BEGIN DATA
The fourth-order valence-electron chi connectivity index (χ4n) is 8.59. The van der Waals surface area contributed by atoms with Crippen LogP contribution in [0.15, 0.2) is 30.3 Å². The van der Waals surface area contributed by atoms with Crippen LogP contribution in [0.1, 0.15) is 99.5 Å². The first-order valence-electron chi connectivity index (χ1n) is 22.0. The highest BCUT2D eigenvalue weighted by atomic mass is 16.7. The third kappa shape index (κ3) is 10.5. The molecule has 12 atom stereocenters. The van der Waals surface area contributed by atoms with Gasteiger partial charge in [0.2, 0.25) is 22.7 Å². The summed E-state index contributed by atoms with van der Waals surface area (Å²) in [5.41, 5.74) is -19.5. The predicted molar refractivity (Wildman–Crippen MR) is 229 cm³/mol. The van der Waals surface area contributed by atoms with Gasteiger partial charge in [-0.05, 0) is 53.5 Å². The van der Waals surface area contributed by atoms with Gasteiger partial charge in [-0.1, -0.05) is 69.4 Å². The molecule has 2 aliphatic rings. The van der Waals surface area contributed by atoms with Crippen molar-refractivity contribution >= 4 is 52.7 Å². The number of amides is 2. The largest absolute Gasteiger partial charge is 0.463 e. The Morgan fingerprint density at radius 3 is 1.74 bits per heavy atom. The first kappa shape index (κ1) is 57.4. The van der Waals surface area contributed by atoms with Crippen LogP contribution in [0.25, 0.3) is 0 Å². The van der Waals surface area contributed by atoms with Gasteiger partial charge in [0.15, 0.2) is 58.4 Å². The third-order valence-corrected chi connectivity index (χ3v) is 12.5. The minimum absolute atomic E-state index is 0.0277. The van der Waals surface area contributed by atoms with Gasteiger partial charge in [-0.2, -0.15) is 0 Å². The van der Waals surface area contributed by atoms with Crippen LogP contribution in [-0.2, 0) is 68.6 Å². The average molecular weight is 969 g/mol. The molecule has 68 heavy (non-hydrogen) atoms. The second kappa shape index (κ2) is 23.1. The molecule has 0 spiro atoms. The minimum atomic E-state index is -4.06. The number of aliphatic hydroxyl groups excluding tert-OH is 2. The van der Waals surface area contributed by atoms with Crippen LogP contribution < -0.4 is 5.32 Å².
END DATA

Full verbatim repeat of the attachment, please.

The fourth-order valence-electron chi connectivity index (χ4n) is 8.59. The van der Waals surface area contributed by atoms with Crippen LogP contribution in [0.15, 0.2) is 30.3 Å². The van der Waals surface area contributed by atoms with Crippen LogP contribution in [0.1, 0.15) is 99.5 Å². The first-order valence-electron chi connectivity index (χ1n) is 22.0. The highest BCUT2D eigenvalue weighted by atomic mass is 16.7. The third kappa shape index (κ3) is 10.5. The molecule has 12 atom stereocenters. The van der Waals surface area contributed by atoms with Gasteiger partial charge in [0.2, 0.25) is 22.7 Å². The summed E-state index contributed by atoms with van der Waals surface area (Å²) in [5.41, 5.74) is -19.5. The predicted molar refractivity (Wildman–Crippen MR) is 229 cm³/mol. The van der Waals surface area contributed by atoms with Gasteiger partial charge in [-0.05, 0) is 53.5 Å². The van der Waals surface area contributed by atoms with Gasteiger partial charge in [-0.1, -0.05) is 69.4 Å². The molecule has 2 aliphatic rings. The van der Waals surface area contributed by atoms with Crippen molar-refractivity contribution >= 4 is 52.7 Å². The number of amides is 2. The largest absolute Gasteiger partial charge is 0.463 e. The Morgan fingerprint density at radius 3 is 1.74 bits per heavy atom. The first kappa shape index (κ1) is 57.4. The van der Waals surface area contributed by atoms with Crippen LogP contribution in [0.25, 0.3) is 0 Å². The van der Waals surface area contributed by atoms with Gasteiger partial charge in [0.15, 0.2) is 58.4 Å². The third-order valence-corrected chi connectivity index (χ3v) is 12.5. The minimum absolute atomic E-state index is 0.0277. The van der Waals surface area contributed by atoms with Gasteiger partial charge in [-0.2, -0.15) is 0 Å². The van der Waals surface area contributed by atoms with Crippen LogP contribution in [-0.2, 0) is 68.6 Å². The average molecular weight is 969 g/mol. The molecule has 68 heavy (non-hydrogen) atoms. The second kappa shape index (κ2) is 23.1. The molecule has 0 spiro atoms. The minimum atomic E-state index is -4.06. The number of aliphatic hydroxyl groups excluding tert-OH is 2. The van der Waals surface area contributed by atoms with Crippen LogP contribution < -0.4 is 5.32 Å².